DEPARTMENT OF SPACE & CLIMATE PHYSICS and
DEPARTMENT OF ELECTRONIC & ELECTRICAL ENGINEERING
One-year MSc/Graduate Diploma/Graduate Certificate in SPACE SCIENCE AND ENGINEERING
(with pathways in SPACE SCIENCE and in SPACECRAFT TECHNOLOGY & SATELLITE COMMUNICATIONS)
SPACE AND COMMUNICATIONS
RESEARCH AT UCL
has been very actively involved in space research for many years and
most of its space activities are concentrated at the Mullard Space
Science Laboratory (MSSL). This is a broadly based institute that was
established in 1965 following a generous grant from the Mullard
Company. MSSL has gained a world-wide reputation for high quality space
research in a range of scientific disciplines. The increasing
importance of this work in space was recognised by the formation of the
Department of Space and Climate Physics around the MSSL in October
studies Galactic and extra-galactic X-ray sources such as neutron star
binary systems and active galaxies. Instruments have been built for
Copernicus, Ariel V, Ariel VI, EXOSAT, Spacelab 1 and the
German-NASA-UK ROSAT, and most recently for ESA's X-ray astronomy
XMM-Newton and NASA's gamma-ray burst Swift observatories. The Group is
also involved in ESA's Herschel and Gaia missions, one launched in 2009 and
the other due for launch in 2012.
Plasma Physics and Planetary
study the interaction of the solar wind with bodies in the solar system
(e.g. the Earth's magnetosphere) using innovative space
instrumentation. MSSL played a leading role in the AMPTE magnetospheric
mission by building most of the UK sub-satellite and providing an
instrument to measure ion velocities. A similar instrument on the
Giotto spacecraft produced important results on the plasma and shock
fronts around cometary nuclei. The Cassini mission, in orbit around
Saturn, carries MSSL plasma instruments, and plasma analysers have also
been developed for the four Cluster spacecraft, currently flying in
formation in the Earth's magnetosphere. Instrumentation has also been
provided for ESA's Mars and Venus Express missions.
The MSSL Theory
applies physics and computational methods to seek general insight into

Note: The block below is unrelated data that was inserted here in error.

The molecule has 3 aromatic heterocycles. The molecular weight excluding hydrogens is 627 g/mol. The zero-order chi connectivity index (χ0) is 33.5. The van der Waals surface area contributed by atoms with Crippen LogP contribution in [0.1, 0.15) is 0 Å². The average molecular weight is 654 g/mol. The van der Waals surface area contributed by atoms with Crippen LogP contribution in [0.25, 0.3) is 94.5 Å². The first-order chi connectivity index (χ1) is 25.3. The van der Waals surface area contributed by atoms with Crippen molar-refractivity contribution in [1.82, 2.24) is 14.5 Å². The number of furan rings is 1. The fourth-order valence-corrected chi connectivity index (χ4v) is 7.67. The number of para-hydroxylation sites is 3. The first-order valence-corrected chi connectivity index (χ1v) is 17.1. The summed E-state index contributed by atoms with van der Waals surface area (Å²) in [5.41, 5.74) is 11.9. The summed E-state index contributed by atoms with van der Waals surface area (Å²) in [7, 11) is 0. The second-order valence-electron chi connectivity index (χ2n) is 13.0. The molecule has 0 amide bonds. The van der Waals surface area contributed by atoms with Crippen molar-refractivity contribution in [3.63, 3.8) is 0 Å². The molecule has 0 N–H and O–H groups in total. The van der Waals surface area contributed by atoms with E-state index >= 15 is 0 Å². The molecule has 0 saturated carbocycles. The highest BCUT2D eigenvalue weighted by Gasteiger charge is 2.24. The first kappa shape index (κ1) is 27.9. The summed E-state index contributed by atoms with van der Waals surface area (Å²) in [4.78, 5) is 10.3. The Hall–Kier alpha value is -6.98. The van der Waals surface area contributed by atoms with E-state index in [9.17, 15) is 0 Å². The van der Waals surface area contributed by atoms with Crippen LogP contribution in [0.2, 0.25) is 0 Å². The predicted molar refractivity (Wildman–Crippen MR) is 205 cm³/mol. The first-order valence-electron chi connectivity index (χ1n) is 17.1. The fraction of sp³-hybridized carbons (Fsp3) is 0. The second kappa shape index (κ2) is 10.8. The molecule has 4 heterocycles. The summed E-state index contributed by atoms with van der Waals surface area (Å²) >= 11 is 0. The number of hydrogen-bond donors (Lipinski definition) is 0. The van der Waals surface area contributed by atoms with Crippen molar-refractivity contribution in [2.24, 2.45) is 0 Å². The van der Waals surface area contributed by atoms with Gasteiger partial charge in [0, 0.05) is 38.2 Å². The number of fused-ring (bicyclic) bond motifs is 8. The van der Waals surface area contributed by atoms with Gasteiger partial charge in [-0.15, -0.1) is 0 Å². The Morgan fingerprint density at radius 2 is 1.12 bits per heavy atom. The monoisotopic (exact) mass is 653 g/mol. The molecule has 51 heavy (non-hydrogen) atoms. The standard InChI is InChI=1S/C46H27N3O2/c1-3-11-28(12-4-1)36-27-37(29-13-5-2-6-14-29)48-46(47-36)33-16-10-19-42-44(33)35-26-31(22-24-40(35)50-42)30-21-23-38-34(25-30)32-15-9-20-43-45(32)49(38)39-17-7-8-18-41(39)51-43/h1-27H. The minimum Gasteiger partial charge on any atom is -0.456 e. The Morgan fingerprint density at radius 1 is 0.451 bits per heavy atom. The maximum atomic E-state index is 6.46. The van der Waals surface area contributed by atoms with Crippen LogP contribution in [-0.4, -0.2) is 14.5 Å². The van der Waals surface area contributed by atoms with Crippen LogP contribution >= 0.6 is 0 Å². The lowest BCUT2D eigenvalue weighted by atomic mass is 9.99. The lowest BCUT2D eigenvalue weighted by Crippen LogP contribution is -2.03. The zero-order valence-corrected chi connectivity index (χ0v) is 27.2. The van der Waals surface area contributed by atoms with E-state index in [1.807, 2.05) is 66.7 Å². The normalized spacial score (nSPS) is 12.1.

exotic phenomena that are studied in space science. Theoretical
modelling informs the interpretation of practical observation, while
observation stimulates and constrains theories. Of particular interest
are accretion onto degenerate stars, cosmology, gamma-ray bursts,
isolated neutron stars, jets in active galactic nuclei, radiative
transfer, ultra-compact binary systems, ultraluminous X-ray sources,
X-ray sources in galaxies.
The Solar and Stellar
has made observations of X-rays from solar flares with instruments on
NASA's Solar Maximum Mission and the Japanese Yohkoh spacecraft, which
have led to a better understanding of the energetic processes that
operate during these events. A UV spectrometer was flown on the
Spacelab 2 Shuttle flight and spectrometers were developed for ESA's
Solar Heliospheric Observatory and the Russian Koronas mission. MSSL
instrumentation is currently flying on the Japanese solar mission
focusses on tropical storms worldwide, European extreme weather and
global drought, offering innovative research and award-winning products
to benefit the prediction and monitoring of these weather and climate
extremes. The Group's quantitative warnings help industry, government
and society to better manage the financial and humanitarian risks
caused by extreme weather.
supports MSSL's flight hardware programme through developing the
detectors and sensors used, by operating and maintaining specialist
facilities, and by conducting a programme of strategic research. Areas
of instrumentation supported by the group include microchannel plate
detectors, comprising progressive geometry anode readouts,
charge-coupled devices (CCDs), gaseous X-ray detectors, and cryogenic
microcalorimeters including adiabatic demagnetization coolers. MSSL
also has specialist teams of electronic,
engineers who design, construct and test the space instruments.
The Department of
Electronic and Electrical Engineering
has been at the forefront of research in microwaves, antennas and radar
for two decades and has taken a leading role in research in optics and